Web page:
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Black scabbardfish

Aphanopus carbo

Method of production - Caught at sea
Capture method - All applicable methods
Capture area - North East Atlantic (FAO 27)
Stock area - All Areas
Stock detail - All Applicable
Accreditation -
Fish type - White round fish

Sustainability rating Click for explaination of rating

This fish, caught by the methods and in the area listed above, is the least sustainable fish to eat and should be avoided. Click on the rating icon above to read more and on the alternatives tab below to find sustainable fish to eat.


Sustainability overview

Deepsea fish are highly vulnerable to over-exploitation and have a low resilience to fishing. Fishing effort on black scabbardfish impacts other deepwater species and habitat. Avoid eating.

Biology

Scabbardfish (also called cutlassfish) are active, fast-swimming predators that live on or close to the seabed at depths from 200 to 1700 m. They are consisdered to be a relatively fast growing species with maximum age estimated at 15 years. Maderia and Canary Islands are the only known spawning areas of this species in the Northeast Atlantic.

Stock information

Stock area
All Areas

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Stock information
The stock status for the species in the areas assessed by ICES is generally unknown and there are no specific objectives for its management. ICES has advised that some fisheries should not be allowed to expand until there is sufficient information showing that the fishery is sustainable. Deep sea fish in general can only sustain very low rates of exploitation because of their very low productivity, high age at maturity and long lived trend.

Management

Capture information

Black scabbardfish are mainly taken in mixed trawl fisheries along with other deepwater species such as roundnose grenadier and blue ling. It is taken in deep-water longline fisheries and in a targeted longline fishery off mainland Portugal in which deep-water sharks are the main bycatch species. A zero TAC for deepwater sharks was introduced in 2008 and this may potentially lead to increased discarding. Deep-water trawls impact the ocean floor, causing potential damage to deep-water coral communities. This is however mitigated in some areas by area closures to protect vulnerable marine ecosystems.

Read more about capture methods

Alternatives

Based on method of production, fish type, and consumer rating: only fish rated 2 and below are included as an alternative in the list below . Click on a name to show the sustainable options available.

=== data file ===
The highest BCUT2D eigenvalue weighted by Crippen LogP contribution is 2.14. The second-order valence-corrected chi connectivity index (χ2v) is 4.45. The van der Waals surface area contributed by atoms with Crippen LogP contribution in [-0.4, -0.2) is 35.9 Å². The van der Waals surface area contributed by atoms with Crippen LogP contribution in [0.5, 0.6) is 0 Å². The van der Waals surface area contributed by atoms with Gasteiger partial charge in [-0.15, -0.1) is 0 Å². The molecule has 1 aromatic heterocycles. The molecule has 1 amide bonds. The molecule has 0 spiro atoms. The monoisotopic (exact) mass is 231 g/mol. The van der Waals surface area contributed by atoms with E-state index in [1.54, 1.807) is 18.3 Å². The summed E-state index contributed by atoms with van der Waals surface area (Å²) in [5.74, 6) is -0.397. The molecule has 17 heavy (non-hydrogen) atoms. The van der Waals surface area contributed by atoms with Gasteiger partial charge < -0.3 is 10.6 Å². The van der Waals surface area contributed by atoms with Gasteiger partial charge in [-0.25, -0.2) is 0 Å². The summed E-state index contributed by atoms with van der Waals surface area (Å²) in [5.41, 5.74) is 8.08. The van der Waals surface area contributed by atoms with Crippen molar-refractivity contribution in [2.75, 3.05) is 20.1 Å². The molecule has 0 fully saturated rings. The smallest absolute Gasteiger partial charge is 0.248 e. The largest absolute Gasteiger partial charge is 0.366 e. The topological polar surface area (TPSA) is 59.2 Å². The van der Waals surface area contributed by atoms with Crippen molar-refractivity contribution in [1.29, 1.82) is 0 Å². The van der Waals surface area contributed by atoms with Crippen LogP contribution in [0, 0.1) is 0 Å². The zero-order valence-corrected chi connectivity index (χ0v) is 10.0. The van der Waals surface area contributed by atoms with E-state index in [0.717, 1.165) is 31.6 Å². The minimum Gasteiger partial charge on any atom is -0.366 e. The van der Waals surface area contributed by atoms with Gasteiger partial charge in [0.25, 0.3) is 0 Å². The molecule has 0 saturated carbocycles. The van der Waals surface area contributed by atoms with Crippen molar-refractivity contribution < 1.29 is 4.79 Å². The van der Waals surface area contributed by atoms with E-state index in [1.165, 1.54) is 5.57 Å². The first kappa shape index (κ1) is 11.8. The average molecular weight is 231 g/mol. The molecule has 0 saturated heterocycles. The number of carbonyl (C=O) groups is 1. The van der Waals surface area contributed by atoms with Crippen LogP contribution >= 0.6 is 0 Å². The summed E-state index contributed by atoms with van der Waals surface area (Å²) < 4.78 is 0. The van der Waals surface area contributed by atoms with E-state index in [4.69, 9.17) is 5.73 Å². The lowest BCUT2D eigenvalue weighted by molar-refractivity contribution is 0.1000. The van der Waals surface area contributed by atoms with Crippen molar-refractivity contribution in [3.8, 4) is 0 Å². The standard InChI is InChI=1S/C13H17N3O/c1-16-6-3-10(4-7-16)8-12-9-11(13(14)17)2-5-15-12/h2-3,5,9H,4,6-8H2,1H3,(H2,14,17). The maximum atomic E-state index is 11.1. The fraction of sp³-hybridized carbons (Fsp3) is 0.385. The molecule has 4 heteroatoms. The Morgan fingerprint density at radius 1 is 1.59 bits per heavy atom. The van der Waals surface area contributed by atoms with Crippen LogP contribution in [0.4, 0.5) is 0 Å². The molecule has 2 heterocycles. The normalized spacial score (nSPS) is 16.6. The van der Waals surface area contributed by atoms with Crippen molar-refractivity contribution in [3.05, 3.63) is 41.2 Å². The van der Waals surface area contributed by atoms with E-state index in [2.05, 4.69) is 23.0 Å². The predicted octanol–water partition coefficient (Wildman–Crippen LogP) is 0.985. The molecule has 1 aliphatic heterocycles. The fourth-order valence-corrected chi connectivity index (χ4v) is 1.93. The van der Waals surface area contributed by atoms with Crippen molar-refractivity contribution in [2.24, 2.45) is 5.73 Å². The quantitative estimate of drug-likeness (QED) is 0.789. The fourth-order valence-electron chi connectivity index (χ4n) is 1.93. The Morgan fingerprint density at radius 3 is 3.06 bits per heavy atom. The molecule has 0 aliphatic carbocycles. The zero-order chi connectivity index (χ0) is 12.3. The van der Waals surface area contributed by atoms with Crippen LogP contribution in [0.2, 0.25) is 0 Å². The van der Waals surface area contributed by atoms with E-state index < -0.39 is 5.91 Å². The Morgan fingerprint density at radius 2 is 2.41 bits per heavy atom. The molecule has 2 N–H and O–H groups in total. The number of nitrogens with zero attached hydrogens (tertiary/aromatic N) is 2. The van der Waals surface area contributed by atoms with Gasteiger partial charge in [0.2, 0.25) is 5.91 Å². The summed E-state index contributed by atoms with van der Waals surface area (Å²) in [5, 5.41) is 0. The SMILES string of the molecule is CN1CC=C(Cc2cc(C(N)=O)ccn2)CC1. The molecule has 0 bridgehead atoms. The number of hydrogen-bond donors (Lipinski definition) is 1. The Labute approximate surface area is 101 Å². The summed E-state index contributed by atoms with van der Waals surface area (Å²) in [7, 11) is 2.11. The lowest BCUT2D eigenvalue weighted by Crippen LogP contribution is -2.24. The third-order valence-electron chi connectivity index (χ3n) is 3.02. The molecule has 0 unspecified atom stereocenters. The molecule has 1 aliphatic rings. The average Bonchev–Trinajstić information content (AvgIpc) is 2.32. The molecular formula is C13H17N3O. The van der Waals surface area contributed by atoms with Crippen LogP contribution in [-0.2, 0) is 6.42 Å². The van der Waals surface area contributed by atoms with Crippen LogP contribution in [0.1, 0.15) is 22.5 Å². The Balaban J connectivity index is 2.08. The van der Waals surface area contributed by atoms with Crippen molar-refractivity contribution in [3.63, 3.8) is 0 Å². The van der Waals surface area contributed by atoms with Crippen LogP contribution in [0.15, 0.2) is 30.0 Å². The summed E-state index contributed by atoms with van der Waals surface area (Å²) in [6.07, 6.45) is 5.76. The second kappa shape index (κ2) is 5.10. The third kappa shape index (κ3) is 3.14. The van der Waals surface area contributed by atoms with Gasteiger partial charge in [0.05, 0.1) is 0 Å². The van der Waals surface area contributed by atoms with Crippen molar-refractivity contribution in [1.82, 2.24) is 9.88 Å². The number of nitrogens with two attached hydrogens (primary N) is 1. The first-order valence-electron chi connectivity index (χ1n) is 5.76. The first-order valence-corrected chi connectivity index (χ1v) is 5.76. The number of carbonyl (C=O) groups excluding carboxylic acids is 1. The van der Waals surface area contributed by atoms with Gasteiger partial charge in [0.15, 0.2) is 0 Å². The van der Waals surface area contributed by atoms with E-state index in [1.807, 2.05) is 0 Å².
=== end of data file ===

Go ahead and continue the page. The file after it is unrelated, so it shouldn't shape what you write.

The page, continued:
Alaska pollock, Walleye pollock Depending on how and where it's caught this species ranges from sustainable to unsustainable. Click the name to display only the sustainable options.

Basa, Tra, Catfish or Vietnamese River Cobbler Depending on how and where it's caught this species ranges from sustainable to unsustainable. Click the name to display only the sustainable options.

Bass, seabass Depending on how and where it's caught this species ranges from sustainable to unsustainable. Click the name to display only the sustainable options.

Black bream or porgy or seabream

Bream, gilthead Depending on how and where it's caught this species ranges from sustainable to unsustainable. Click the name to display only the sustainable options.

Cod, Atlantic Cod Depending on how and where it's caught this species ranges from sustainable to unsustainable. Click the name to display only the sustainable options.

Coley, Saithe Depending on how and where it's caught this species ranges from sustainable to unsustainable. Click the name to display only the sustainable options.

Haddock Depending on how and where it's caught this species ranges from sustainable to unsustainable. Click the name to display only the sustainable options.

Hake, Cape

Japanese amberjack, Yellowtail or Seriola

Meagre

Pouting or Bib

Sturgeon Depending on how and where it's caught this species ranges from sustainable to unsustainable. Click the name to display only the sustainable options.

Tilapia

Whiting Depending on how and where it's caught this species ranges from sustainable to unsustainable. Click the name to display only the sustainable options.


References
ICES Advice 2013, Book 9

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